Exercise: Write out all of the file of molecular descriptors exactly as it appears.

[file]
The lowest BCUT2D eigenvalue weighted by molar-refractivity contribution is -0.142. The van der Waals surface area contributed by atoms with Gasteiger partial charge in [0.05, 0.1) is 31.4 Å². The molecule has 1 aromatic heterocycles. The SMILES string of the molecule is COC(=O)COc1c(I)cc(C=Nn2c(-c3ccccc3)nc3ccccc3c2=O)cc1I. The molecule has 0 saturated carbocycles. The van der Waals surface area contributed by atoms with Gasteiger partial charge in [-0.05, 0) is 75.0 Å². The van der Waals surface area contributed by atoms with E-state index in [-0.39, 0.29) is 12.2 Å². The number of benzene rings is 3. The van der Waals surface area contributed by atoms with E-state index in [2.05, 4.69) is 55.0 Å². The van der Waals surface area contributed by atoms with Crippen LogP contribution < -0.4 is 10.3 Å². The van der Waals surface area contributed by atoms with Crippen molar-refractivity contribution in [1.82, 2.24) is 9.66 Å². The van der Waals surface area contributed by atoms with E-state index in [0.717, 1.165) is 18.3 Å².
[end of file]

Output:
The lowest BCUT2D eigenvalue weighted by molar-refractivity contribution is -0.142. The van der Waals surface area contributed by atoms with Gasteiger partial charge in [0.05, 0.1) is 31.4 Å². The molecule has 1 aromatic heterocycles. The SMILES string of the molecule is COC(=O)COc1c(I)cc(C=Nn2c(-c3ccccc3)nc3ccccc3c2=O)cc1I. The molecule has 0 saturated carbocycles. The van der Waals surface area contributed by atoms with Gasteiger partial charge in [-0.05, 0) is 75.0 Å². The van der Waals surface area contributed by atoms with E-state index in [-0.39, 0.29) is 12.2 Å². The number of benzene rings is 3. The van der Waals surface area contributed by atoms with E-state index in [2.05, 4.69) is 55.0 Å². The van der Waals surface area contributed by atoms with Crippen LogP contribution < -0.4 is 10.3 Å². The van der Waals surface area contributed by atoms with Crippen molar-refractivity contribution in [1.82, 2.24) is 9.66 Å². The van der Waals surface area contributed by atoms with E-state index in [0.717, 1.165) is 18.3 Å².